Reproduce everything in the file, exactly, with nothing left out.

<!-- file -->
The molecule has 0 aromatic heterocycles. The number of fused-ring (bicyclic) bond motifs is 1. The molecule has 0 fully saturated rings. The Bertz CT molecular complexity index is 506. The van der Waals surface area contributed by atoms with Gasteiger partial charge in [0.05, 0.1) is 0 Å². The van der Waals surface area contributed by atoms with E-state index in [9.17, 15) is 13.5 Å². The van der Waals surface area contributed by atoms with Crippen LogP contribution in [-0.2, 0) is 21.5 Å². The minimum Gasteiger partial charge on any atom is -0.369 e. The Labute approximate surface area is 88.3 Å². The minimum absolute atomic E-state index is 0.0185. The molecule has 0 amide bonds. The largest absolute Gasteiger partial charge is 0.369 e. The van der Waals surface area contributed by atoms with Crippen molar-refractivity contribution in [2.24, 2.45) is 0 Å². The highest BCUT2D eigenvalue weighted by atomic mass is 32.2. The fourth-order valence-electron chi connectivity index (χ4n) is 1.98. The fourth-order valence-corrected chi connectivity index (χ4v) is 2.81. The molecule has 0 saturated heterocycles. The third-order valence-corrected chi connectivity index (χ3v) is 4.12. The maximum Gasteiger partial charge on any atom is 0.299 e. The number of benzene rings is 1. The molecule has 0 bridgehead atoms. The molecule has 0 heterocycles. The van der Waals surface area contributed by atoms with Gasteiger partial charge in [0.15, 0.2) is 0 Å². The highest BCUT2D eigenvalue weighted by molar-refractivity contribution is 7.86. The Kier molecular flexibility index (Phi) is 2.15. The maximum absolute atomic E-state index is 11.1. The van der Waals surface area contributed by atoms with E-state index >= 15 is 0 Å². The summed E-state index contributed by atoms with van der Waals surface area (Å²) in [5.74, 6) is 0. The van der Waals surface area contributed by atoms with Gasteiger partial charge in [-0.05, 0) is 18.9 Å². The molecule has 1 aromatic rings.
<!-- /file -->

The molecule has 0 aromatic heterocycles. The number of fused-ring (bicyclic) bond motifs is 1. The molecule has 0 fully saturated rings. The Bertz CT molecular complexity index is 506. The van der Waals surface area contributed by atoms with Gasteiger partial charge in [0.05, 0.1) is 0 Å². The van der Waals surface area contributed by atoms with E-state index in [9.17, 15) is 13.5 Å². The van der Waals surface area contributed by atoms with Crippen LogP contribution in [-0.2, 0) is 21.5 Å². The minimum Gasteiger partial charge on any atom is -0.369 e. The Labute approximate surface area is 88.3 Å². The minimum absolute atomic E-state index is 0.0185. The molecule has 0 amide bonds. The largest absolute Gasteiger partial charge is 0.369 e. The van der Waals surface area contributed by atoms with Crippen molar-refractivity contribution in [2.24, 2.45) is 0 Å². The highest BCUT2D eigenvalue weighted by atomic mass is 32.2. The fourth-order valence-electron chi connectivity index (χ4n) is 1.98. The fourth-order valence-corrected chi connectivity index (χ4v) is 2.81. The molecule has 0 saturated heterocycles. The third-order valence-corrected chi connectivity index (χ3v) is 4.12. The maximum Gasteiger partial charge on any atom is 0.299 e. The number of benzene rings is 1. The molecule has 0 bridgehead atoms. The molecule has 0 heterocycles. The van der Waals surface area contributed by atoms with Gasteiger partial charge in [0.15, 0.2) is 0 Å². The highest BCUT2D eigenvalue weighted by molar-refractivity contribution is 7.86. The Kier molecular flexibility index (Phi) is 2.15. The maximum absolute atomic E-state index is 11.1. The van der Waals surface area contributed by atoms with E-state index >= 15 is 0 Å². The summed E-state index contributed by atoms with van der Waals surface area (Å²) in [5.74, 6) is 0. The van der Waals surface area contributed by atoms with Gasteiger partial charge in [-0.05, 0) is 18.9 Å². The molecule has 1 aromatic rings.